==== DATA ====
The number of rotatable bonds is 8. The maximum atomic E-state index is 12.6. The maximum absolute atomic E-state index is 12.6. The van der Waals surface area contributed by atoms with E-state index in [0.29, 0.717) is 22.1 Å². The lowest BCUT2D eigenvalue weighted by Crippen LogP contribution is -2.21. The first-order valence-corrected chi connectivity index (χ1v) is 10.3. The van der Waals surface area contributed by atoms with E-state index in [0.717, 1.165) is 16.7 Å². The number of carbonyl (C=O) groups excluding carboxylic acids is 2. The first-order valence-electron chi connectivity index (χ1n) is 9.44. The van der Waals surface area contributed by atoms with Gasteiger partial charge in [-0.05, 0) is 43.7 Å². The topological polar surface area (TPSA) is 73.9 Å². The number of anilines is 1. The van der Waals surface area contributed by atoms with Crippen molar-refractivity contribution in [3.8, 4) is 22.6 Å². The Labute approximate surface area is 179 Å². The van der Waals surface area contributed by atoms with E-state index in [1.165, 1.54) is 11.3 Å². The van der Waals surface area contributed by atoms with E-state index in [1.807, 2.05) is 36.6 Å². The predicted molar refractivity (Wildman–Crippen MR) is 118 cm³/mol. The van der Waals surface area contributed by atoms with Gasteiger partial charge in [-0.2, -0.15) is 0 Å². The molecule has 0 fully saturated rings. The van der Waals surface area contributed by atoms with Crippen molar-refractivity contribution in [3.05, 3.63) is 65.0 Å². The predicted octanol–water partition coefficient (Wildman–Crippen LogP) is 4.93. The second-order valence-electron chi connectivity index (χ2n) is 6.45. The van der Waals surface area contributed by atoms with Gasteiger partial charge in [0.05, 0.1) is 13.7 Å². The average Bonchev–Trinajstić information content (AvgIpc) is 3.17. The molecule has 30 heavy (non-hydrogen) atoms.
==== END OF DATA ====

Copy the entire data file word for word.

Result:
The number of rotatable bonds is 8. The maximum atomic E-state index is 12.6. The maximum absolute atomic E-state index is 12.6. The van der Waals surface area contributed by atoms with E-state index in [0.29, 0.717) is 22.1 Å². The lowest BCUT2D eigenvalue weighted by Crippen LogP contribution is -2.21. The first-order valence-corrected chi connectivity index (χ1v) is 10.3. The van der Waals surface area contributed by atoms with E-state index in [0.717, 1.165) is 16.7 Å². The number of carbonyl (C=O) groups excluding carboxylic acids is 2. The first-order valence-electron chi connectivity index (χ1n) is 9.44. The van der Waals surface area contributed by atoms with Gasteiger partial charge in [-0.05, 0) is 43.7 Å². The topological polar surface area (TPSA) is 73.9 Å². The number of anilines is 1. The van der Waals surface area contributed by atoms with Crippen molar-refractivity contribution in [3.8, 4) is 22.6 Å². The Labute approximate surface area is 179 Å². The van der Waals surface area contributed by atoms with E-state index in [1.165, 1.54) is 11.3 Å². The van der Waals surface area contributed by atoms with E-state index in [1.807, 2.05) is 36.6 Å². The predicted molar refractivity (Wildman–Crippen MR) is 118 cm³/mol. The van der Waals surface area contributed by atoms with Gasteiger partial charge in [-0.2, -0.15) is 0 Å². The molecule has 0 fully saturated rings. The van der Waals surface area contributed by atoms with Crippen molar-refractivity contribution in [3.05, 3.63) is 65.0 Å². The predicted octanol–water partition coefficient (Wildman–Crippen LogP) is 4.93. The second-order valence-electron chi connectivity index (χ2n) is 6.45. The van der Waals surface area contributed by atoms with Gasteiger partial charge in [0.05, 0.1) is 13.7 Å². The average Bonchev–Trinajstić information content (AvgIpc) is 3.17. The molecule has 30 heavy (non-hydrogen) atoms.